Nelson Marlborough Health News and Notices

New measles case confirmed in South Island


Nelson Marlborough Health, Canterbury and Southern DHB are alerting the general public that they may have been exposed to measles.

A person has been confirmed as having measles and was infectious while travelling across multiple locations in the South and North Islands, including Picton, between Saturday 28 December 2019 and Monday 6 January 2020.

The person was diagnosed in Christchurch and Canterbury DHB’s Community and Public Health team has been working to identify all close contacts of this person, determining their immunisation status and offering advice regarding what further action they should take.

Anyone who was in the following locations at the times listed should be aware that they may have been exposed and at risk of developing measles, unless they are sure they’ve had two MMR vaccinations or are over 50 years of age. If they are not in either of those two groups, they should isolate themselves at home until the dates listed (inclusive):

28 December 2019
Interislander Ferry Wellington to Picton, 8.45am - 12.00pm
Remain isolated until 11 January

30 December 2019
Emergency Department at Dunedin Hospital between 8.30pm - 1.00am
Remain isolated until 13 January

30 December 2019 to 3 January 2020
Whare Flat Folk Music Festival
Remain isolated until 17 January

6 January 2020
Interislander Ferry Picton to Wellington, 2.30pm - 5.45pm
Remain isolated until 20 January

More information about the current measles outbreak is available at https://www.health.govt.nz/your-health/conditions-and-treatments/diseases-and-illnesses/measles/2019-measles-outbreak-information

Measles Fact Sheet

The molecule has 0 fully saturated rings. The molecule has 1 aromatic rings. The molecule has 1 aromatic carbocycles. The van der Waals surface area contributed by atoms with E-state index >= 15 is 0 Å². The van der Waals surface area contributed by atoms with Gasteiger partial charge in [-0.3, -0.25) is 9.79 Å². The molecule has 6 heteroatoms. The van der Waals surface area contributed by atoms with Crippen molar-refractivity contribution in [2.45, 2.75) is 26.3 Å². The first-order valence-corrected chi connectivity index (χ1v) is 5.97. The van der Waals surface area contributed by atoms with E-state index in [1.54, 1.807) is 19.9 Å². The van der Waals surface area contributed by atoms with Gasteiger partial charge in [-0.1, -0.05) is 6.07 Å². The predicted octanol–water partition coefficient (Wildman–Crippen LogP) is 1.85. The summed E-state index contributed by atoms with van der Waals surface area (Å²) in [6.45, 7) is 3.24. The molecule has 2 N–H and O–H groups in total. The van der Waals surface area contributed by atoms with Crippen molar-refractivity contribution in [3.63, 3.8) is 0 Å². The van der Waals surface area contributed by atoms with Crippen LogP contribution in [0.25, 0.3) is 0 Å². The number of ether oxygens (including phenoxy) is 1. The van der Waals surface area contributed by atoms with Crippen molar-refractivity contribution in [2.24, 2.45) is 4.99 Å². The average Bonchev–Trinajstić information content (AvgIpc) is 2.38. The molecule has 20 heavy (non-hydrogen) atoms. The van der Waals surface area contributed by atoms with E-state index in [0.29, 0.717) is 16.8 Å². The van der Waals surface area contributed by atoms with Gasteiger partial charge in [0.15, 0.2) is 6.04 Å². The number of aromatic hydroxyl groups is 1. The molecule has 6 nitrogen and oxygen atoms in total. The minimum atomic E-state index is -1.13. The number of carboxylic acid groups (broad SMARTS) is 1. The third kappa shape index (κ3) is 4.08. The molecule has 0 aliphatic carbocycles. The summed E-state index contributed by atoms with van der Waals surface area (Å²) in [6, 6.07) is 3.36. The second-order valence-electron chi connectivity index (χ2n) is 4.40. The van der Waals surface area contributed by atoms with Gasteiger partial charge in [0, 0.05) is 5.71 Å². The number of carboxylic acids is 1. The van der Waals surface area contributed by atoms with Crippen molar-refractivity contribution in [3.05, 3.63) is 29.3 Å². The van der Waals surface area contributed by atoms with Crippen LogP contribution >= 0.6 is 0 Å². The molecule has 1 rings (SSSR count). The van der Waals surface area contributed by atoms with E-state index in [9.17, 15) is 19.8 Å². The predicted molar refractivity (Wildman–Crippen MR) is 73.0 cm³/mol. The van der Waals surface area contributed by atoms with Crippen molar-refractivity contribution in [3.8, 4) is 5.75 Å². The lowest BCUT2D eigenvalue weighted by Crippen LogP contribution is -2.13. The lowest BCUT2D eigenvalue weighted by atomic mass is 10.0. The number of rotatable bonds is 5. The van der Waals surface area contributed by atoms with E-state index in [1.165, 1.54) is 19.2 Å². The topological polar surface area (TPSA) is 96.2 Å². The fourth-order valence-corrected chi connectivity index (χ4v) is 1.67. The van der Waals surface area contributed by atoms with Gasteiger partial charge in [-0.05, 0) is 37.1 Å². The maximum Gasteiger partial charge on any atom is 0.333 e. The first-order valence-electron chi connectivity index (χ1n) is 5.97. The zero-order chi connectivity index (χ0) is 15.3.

• Measles is a highly infectious viral illness spread by contact with respiratory secretions through coughing and sneezing. 
  • Symptoms of measles include: 
    • A respiratory type of illness with dry cough, runny nose, headache.
    • Temperature over 38.5 C and feeling very unwell.
    • A red blotchy rash starts on day 4-5 of the illness usually on the face and moves to the chest and arms.
  • People are infectious from five days before the onset of the rash to four days after the rash starts.
  • Infected people should stay in isolation – staying home from school or work – during this time.
  • The best protection from measles is to have two MMR vaccinations. MMR is available from your general practice team and is free for eligible people.
  • Children and people who have never been immunised are the priorities for the vaccine.
  • People are considered immune if they have received two doses of MMR vaccine, have already the measles or were born before 1969.
  • Anyone believing they have been exposed to measles or has symptoms, should not go to the ED or after-hours clinic or general practitioner. Instead call your GP any time, 24/7 for free health advice.
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